New Delhi: Finance Minister Nirmala Sitharaman in her Budget Speech announced new tax regime which allows taxpayers to file taxes at lower rates if they forego all deductions/exemptions. While the proposed new personal tax regime has lower tax rates if you forgo some key tax breaks, there are some deductions which you can still claim under the new tax regime.
Note that one can claim an income tax deduction on interest paid on the home loan. While in the new regime this deduction is not available, the Budget document says that this rule applies to self-occupied property only. This means that interest paid on home loan for a let-out house will be allowed as deduction even under the new regime.
Tax experts have also confirmed this. Aarti Raote, Partner at Deloitte India was quoted in Business Line report saying, “Under the new tax regime, taxpayers who own a house that is rented out will be able to claim deduction on the interest they pay for buying that house against the rental income.” The usual standard deduction of 30 per cent on net rental income will also continue in the new regime.
It is worth mentioning that there are other restrictions on tax breaks on let-out property under the new regime. As per the rules, if interest deduction results in a loss under the head “income from house property”, this loss cannot be set off against any other head of income such as salaries, in the new regime. In the old regime, this is allowed up to Rs 2 lakh in a financial year.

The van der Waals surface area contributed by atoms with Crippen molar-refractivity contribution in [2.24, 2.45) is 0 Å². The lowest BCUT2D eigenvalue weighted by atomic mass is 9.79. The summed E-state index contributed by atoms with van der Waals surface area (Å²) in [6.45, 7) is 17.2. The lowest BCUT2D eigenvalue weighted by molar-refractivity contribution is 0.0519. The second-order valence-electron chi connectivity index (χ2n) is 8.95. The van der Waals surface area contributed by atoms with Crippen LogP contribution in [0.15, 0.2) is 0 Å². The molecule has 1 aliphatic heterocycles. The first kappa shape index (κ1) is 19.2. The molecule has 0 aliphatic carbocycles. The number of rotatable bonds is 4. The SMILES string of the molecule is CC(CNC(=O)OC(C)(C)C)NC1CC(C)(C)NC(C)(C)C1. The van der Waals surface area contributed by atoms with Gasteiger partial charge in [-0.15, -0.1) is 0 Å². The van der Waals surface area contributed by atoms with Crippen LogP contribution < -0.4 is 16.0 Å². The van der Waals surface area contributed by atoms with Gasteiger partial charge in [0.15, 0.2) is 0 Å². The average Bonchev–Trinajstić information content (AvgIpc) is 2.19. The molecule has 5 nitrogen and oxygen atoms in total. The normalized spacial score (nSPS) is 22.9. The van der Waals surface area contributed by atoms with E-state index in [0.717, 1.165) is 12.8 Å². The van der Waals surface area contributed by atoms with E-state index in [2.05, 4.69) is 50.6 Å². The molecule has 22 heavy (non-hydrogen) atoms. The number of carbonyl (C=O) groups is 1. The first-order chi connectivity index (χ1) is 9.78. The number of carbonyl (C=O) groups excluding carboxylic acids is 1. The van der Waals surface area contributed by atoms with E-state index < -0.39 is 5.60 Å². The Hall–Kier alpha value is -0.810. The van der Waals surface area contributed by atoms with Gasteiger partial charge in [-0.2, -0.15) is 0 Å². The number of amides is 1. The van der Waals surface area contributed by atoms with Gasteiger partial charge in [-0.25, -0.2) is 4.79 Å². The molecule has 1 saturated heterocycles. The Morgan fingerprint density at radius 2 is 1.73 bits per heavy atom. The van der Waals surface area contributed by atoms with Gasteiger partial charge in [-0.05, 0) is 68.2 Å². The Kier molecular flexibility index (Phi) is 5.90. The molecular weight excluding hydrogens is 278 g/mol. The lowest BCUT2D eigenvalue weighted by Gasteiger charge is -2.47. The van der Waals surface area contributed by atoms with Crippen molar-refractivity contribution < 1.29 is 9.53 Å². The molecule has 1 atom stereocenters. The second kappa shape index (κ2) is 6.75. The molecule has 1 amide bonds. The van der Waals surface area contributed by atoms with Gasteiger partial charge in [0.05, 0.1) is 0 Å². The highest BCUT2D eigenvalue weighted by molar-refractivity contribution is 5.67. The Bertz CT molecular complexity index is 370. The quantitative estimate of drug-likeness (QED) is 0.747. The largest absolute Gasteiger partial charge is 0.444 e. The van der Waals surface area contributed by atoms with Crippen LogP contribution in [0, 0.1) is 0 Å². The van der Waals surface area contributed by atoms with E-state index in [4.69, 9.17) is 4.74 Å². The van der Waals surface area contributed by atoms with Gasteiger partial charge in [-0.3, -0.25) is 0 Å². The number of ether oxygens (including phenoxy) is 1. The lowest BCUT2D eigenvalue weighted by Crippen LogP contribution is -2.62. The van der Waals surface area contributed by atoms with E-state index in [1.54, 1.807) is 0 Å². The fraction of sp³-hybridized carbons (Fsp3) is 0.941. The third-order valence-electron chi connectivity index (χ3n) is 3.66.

Also, in the new regime, loss under the head “income from the house property” cannot be carried forward to subsequent years for set-off purposes. This is allowed under the old regime. This means that a taxpayer who has let out his house can reduce the taxable rental income, thanks to the interest deduction, but the benefits are less when compared to the old regime.
This is because if the interest cost exceeds the net rental income, the loss from house property can neither be set-off against other heads of income nor carried forward to future years. In case the amount of such interest is less than net rental income (after allowing standard deduction of 30 per cent), full deduction will be available even under the new scheme.
Also, if a person has more than one house property, then the loss from one house property on account of home loan interest can be set off against rental income from another house property. This is allowed to the extent it does not result in a total ‘net loss’ under the head house property.